Back in the early days of his career, Jordan Henderson felt he was the exception. His rule was simple – no alcohol during the season – and it is one he has always stuck to. The Liverpool and England midfielder was acutely aware of the correlation between sacrifice and achievement.
“Whereas now when I look, I’d say the exception is to drink,” he says. “A lot of top players don’t drink in general. A lot of the Liverpool squad don’t drink.”
Which inspires the obvious question – who are the boozers in the squad? “I can’t throw them under the bus,” he says, laughing.
It is easy to say professional footballers ought to be teetotal; they are essentially paid to stay fit and so abstention must be a part of the bargain. Their fitness regimes and clean-living choices are therefore dismissed, at times; there is the failure to acknowledge them, to respect them. Which is a little harsh.
But to listen to Henderson, now 32 and a senior statesman for club and country, is to have a run-through of why it is all worthwhile. And why he hopes it will continue to be so for a number of years.
Henderson carried an injury into the European Championship in the summer of 2021, which restricted him to substitute appearances, and he carried one out of it, too. But when Liverpool played in every game that was possible for them last season – 63 in total – Henderson featured in 57. “I think I played more games than anyone else in Europe,” he says.
This time, Henderson picked up a hamstring problem against Newcastle on 31 August and has missed Liverpool’s past three matches. But he says he knew since the beginning of last week that he would be fit for England and their Nations League ties against Italy on Friday and Germany on Monday, the rehabilitation having quickly come to look good. And if his thoughts are fixed on the World Cup in Qatar that kicks off on 20 November, the finals are not the limit of his international ambitions.
“I look at some players still playing internationals at 36 and 37,” he says. “So it just depends on how you feel physically and I feel very good. Physically, it’s not an issue and I’m still excited being here with England. If that wasn’t the case then I would maybe think about that [retiring from internationals] but I’m always excited about being called up.
“My biggest dream as a kid was to play for England and that will never change. I want to do it as long as possible and play my part. Is Qatar the last chance to win something? I hope not. I still feel good.”
Henderson is asked whether he feels fitter than he did when he was 20 and making his way in the game at his hometown club, Sunderland. “I don’t know about that because I was pretty fit then but I know what you mean,” he says. “Physically, I feel like I’m in such a good spot – it’s a big part of how I play the game and it’s a reflection of how seriously I take the game off the pitch, as well.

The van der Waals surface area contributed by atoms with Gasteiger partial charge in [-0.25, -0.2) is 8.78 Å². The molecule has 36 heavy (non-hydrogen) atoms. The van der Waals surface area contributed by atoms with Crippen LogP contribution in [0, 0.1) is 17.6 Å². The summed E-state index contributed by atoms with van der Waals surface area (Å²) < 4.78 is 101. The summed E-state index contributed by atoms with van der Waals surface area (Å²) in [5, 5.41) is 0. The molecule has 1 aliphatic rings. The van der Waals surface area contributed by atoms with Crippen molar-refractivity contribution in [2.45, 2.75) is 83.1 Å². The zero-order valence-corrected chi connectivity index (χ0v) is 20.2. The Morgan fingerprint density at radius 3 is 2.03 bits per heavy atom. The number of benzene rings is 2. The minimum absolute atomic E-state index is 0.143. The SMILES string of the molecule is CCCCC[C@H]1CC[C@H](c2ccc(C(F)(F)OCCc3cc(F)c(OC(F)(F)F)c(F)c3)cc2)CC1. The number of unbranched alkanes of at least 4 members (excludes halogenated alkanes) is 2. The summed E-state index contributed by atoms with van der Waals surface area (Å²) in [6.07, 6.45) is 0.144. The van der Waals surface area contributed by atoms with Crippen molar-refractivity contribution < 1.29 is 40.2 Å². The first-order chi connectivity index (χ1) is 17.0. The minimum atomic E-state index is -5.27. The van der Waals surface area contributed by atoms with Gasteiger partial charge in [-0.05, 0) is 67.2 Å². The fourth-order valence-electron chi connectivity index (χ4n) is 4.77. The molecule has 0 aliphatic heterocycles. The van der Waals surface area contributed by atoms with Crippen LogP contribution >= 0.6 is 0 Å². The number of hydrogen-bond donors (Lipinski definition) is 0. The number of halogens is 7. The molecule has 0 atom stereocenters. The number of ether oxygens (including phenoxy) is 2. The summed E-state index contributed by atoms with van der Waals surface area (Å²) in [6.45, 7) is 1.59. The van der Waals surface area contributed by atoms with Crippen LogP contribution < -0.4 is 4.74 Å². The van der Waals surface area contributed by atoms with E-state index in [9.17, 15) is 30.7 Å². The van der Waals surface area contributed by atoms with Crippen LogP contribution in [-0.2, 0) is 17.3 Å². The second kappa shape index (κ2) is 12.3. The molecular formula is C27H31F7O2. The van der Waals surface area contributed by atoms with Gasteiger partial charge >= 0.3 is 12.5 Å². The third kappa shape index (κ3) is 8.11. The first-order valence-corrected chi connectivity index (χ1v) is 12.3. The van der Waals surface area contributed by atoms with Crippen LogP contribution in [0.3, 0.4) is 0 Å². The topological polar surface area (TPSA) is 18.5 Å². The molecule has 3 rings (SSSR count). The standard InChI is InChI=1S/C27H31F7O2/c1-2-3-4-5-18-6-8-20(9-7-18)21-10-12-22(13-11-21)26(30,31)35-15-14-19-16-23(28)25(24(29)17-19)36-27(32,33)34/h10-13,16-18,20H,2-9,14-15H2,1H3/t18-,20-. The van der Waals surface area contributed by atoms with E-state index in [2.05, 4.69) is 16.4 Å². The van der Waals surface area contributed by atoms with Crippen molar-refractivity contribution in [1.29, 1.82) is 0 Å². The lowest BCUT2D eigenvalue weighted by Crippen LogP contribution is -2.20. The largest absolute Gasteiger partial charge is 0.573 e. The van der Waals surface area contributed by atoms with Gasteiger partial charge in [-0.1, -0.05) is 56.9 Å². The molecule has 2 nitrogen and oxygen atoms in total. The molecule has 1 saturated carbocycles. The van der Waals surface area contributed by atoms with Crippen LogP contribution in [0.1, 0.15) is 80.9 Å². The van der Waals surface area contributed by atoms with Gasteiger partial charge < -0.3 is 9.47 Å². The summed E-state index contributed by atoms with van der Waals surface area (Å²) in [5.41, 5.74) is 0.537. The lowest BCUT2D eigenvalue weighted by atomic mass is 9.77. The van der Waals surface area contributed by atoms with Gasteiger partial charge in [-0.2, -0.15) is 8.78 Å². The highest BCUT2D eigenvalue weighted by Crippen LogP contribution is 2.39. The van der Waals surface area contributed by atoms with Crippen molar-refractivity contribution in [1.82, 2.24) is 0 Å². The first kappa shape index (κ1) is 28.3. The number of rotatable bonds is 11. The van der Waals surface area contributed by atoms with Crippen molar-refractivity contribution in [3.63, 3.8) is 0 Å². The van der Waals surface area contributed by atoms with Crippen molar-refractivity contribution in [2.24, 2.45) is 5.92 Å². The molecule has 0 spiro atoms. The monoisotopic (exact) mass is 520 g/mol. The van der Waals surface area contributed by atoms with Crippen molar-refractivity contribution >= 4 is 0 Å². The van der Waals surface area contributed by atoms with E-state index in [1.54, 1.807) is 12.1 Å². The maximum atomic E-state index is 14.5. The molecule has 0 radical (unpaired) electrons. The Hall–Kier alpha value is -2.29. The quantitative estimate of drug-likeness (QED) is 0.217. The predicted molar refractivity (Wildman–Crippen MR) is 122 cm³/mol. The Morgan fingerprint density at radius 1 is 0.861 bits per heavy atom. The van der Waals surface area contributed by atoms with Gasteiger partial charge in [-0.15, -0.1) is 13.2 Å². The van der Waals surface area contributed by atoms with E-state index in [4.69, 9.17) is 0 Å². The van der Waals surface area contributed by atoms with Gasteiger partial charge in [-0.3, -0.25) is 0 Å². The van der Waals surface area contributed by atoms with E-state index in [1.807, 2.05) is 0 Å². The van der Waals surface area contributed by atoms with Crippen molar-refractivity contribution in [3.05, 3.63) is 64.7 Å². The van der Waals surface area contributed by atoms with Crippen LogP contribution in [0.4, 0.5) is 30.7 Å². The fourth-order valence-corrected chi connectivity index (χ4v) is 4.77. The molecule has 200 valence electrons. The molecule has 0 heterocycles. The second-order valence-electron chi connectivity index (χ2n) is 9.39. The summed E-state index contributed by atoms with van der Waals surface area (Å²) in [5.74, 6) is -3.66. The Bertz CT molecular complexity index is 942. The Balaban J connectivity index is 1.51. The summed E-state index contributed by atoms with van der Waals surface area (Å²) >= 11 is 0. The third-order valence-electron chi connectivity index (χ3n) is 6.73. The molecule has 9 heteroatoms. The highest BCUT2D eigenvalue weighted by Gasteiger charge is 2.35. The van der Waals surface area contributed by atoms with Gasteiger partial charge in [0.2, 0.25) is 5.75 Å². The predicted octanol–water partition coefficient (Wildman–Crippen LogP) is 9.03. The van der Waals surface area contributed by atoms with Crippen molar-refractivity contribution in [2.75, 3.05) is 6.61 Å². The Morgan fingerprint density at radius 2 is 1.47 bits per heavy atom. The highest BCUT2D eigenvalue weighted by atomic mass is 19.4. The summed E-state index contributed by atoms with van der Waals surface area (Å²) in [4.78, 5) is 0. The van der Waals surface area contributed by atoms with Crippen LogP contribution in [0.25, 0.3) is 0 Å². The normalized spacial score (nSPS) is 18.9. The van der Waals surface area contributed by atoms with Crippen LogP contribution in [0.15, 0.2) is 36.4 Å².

“Everything has developed so much from when I was younger like nutrition and recovery, although I’ve always done those sort of things anyway. I’ve never done that [drunk alcohol during the season] and I’ve always eaten the right things. It was always in me. I never wanted to go out drinking or doing anything like that. It was always football, football, football.”
Henderson no longer feels like a first-choice selection for Gareth Southgate, even though he retains the England manager’s faith. Southgate has come to prefer Declan Rice and Kalvin Phillips in the middle of his team as he also tries to manage the urgent claims of Jude Bellingham. Henderson has started three times for England since before the Euros; in light of his exertions for Liverpool he was rested from the squad that struggled in the opening quartet of Nations League fixtures last June.
Southgate said there was no point in pushing Henderson through those games because he already knew what he could do. Now, with Phillips injured, Henderson could have the opportunity to show it again.
For him and everyone in the England setup, Italy will always be synonymous with the Euro final at Wembley and the agony of the penalty shootout defeat. “You never get over bad defeats properly,” he says. “It will always stay inside, although that can be a good thing. You can use it as extra motivation, a bit of burning desire to put things right.”
The World Cup looms large. After the Germany tie, the next time England get together will be for the finals and the opening group match against Iran on 21 November. So how does Henderson see it all?
“I always feel with England that we have a chance to win – right from the first time I came into the setup at 20 years old,” he says. “There’s always been that dreaming and wanting to achieve something with England. Actually getting it over the line and being part of that … I keep striving for that.
“Hopefully, the quality we’ve got and our experiences of the last few years will put us in good stead.”